Stock Exchange: Technical or Fundamental?

Market participants split sharply on whether it is better to use technical or fundamental analysis. The question rivals “Ginger or Mary Ann” in popularity.

Technical experts are a rich source of new stock ideas. Our trading models each specialize in a different time frame and level of risk. Before their weekly poker game, they spend a few minutes trading ideas. They like to call this their “Stock Exchange.” I am the only human and the only one using fundamental analysis.

The group had a winning call on energy two weeks ago, without clear support from the fundamentals. Just luck? Temporary? Time will tell.

The key difference between the approaches: The technical analyst thinks the market is describing the world. The fundamental analyst looks to the world, and then for mispricing in markets. This series expands upon this story, with interesting new ideas each week, as well as answers to reader questions.

This Week’s Ideas

Our technical experts have varying ideas this week. As usual, I disagree with most of them. Let us have a word from each.


I look for long-term themes, and I have already shared several. Another good one is technology. One of my favorites is Hewlett Packard Enterprises (HPE).

[Jeff] Ahh! That is the portion Meg Whitman chose to run after the company split into two parts.

[Felix] Who is Meg Whitman?

[Jeff] She is the CEO of the original Hewlett Packard and now HPE.

[Felix] I only know that the market approves! Investors are applauding her. This is an excellent example of momentum in action. I expect more gains to come.

[Felix] We had some questions for this week’s post! I thank my fans, and I am happy to answer.

Seeking Alpha’s poorman#whocares asks: What does Felix think about RIO?


My response (via Jeff Miller):

I rank RIO in the top third of our stock universe, with a pretty solid hold/buy rating. In our own trading we stick to the top 20, so it is pretty exclusive.

Thanks for joining in!


Our second question comes from Seeking Alpha’s 03FOSTER: How does Felix feel about UNH? It would seem to fit his personal presences.


My response:

I rate UNH in the middle of the rankings — still a reasonable, positive rating. I do like the company, but I am not overly excited about the stock. Some human once said that a good company is not necessarily a good stock. This intelligent reader raised a very good question.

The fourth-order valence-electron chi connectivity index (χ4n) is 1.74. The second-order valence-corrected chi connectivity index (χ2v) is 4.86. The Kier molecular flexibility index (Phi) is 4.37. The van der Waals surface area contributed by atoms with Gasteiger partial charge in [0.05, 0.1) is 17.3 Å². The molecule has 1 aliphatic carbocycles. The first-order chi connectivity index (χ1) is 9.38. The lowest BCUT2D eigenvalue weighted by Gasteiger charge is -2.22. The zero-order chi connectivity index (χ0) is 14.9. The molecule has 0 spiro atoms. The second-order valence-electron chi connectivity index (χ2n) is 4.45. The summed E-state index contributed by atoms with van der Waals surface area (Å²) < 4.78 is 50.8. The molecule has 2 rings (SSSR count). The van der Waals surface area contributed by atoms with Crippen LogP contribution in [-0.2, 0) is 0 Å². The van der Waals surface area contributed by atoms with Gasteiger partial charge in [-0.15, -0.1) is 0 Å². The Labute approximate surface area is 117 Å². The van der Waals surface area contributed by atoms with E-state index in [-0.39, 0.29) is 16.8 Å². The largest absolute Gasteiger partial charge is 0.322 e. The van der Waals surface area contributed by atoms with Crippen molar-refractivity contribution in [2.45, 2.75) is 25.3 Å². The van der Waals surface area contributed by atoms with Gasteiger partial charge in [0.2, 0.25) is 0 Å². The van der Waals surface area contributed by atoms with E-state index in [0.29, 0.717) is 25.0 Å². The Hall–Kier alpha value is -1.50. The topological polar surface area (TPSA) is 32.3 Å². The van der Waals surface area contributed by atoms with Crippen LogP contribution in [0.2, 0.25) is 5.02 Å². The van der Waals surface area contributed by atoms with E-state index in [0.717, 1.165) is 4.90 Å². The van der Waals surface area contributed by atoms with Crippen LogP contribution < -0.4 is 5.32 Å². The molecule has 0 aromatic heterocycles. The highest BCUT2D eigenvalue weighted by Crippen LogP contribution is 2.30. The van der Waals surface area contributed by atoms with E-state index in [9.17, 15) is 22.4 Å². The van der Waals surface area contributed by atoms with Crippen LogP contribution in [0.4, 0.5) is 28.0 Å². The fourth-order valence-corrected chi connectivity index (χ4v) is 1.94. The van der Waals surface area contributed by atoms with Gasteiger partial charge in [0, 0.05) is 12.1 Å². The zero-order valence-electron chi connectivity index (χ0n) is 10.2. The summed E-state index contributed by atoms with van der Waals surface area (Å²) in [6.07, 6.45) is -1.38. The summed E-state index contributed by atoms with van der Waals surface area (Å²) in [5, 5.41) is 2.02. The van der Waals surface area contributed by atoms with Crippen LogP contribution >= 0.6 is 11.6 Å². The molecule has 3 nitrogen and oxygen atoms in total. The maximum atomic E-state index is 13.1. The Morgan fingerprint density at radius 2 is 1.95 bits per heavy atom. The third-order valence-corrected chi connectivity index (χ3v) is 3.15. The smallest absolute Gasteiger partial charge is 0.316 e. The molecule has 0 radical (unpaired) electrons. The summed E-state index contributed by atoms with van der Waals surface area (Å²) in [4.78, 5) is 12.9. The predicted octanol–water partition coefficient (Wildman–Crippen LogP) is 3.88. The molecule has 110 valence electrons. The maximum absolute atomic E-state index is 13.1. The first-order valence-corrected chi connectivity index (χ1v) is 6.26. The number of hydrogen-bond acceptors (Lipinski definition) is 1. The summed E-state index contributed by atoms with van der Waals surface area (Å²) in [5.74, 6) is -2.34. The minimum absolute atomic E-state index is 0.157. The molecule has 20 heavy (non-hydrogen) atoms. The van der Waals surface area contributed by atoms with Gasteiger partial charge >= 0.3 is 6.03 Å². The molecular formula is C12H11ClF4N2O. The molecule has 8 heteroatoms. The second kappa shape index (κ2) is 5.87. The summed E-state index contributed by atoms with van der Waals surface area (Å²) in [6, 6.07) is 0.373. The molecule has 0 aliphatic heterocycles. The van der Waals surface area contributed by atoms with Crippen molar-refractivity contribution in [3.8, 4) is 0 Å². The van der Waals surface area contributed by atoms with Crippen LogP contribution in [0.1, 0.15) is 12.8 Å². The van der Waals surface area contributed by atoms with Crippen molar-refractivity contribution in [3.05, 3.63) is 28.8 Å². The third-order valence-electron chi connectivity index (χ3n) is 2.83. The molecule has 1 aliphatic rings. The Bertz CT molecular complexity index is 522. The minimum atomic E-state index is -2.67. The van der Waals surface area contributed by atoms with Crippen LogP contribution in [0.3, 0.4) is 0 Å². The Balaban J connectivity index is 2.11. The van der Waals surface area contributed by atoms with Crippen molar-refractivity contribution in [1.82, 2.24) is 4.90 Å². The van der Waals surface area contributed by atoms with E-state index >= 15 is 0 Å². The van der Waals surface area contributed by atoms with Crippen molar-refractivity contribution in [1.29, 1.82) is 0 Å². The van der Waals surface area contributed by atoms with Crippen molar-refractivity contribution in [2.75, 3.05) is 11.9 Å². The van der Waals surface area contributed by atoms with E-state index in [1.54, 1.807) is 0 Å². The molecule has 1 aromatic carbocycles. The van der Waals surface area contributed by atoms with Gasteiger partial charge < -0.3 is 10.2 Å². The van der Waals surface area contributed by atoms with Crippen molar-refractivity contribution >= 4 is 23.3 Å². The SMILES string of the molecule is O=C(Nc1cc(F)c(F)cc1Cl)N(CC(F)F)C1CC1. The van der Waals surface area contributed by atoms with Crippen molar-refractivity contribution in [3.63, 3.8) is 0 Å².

I like the Diversified Utility sector (XLU). It is March Madness in action. It’s been on a breakaway since the early spring, and it’s still an easy layup. We may be off the yearly highs, but to me that seems like a buying opportunity more than anything else.

Looking closer, holding EXC (a part of XLU) is a near mirror image of that wider sector. You’d be opening yourself up to a bit more volatility there, though that may carry some extra upside along with it.

[Jeff] You got your nose out of the sports section long enough to spot EXC. I do not care for most of the sector, but Exelon is a good dividend stock especially if you write calls against it as I do for our Enhanced Yield program. The valuation is reasonable and the yield is 3.7%.

[Oscar] Thank you – I think…


I like DuPont (DD) This giant Chemical company sold off pretty hard in the last 6 weeks, seems to have rested and consolidated, and is now ready to resume its long term bullish move. I expect new highs pretty soon.

[Jeff] I like a lot of industrial stocks, but this one is significantly overvalued.

[Holmes] I sniff out opportunities, deduce the risk and reward, and swiftly change course when I am occasionally mistaken. This pick fits my approach.


I have a great choice this week, but before I share it, what is this Ginger or Mary Ann question? Why not ask “Gilligan or the Professor?”

[Jeff] Hmm. That question has not caught on yet.

[Athena] Perhaps it will as wisdom improves. Turning to my excellent choice this week, if you had ever wondered what a textbook definition of “momentum” would look like, here it is. Intel (INTC). After climbing out of lows early in 2016, this stock has been red hot. Of course, I expect the gains to continue for some time. If something goes wrong with that plan, I’ll drop the stock and find a stronger and wiser warrior.

[Jeff] This is a reasonable choice, but I do not see the explosive upside from current valuations. It is another stodgy holding suitable for writing calls.

[Athena] Are you going to fight with me every week? You shall learn my wisdom!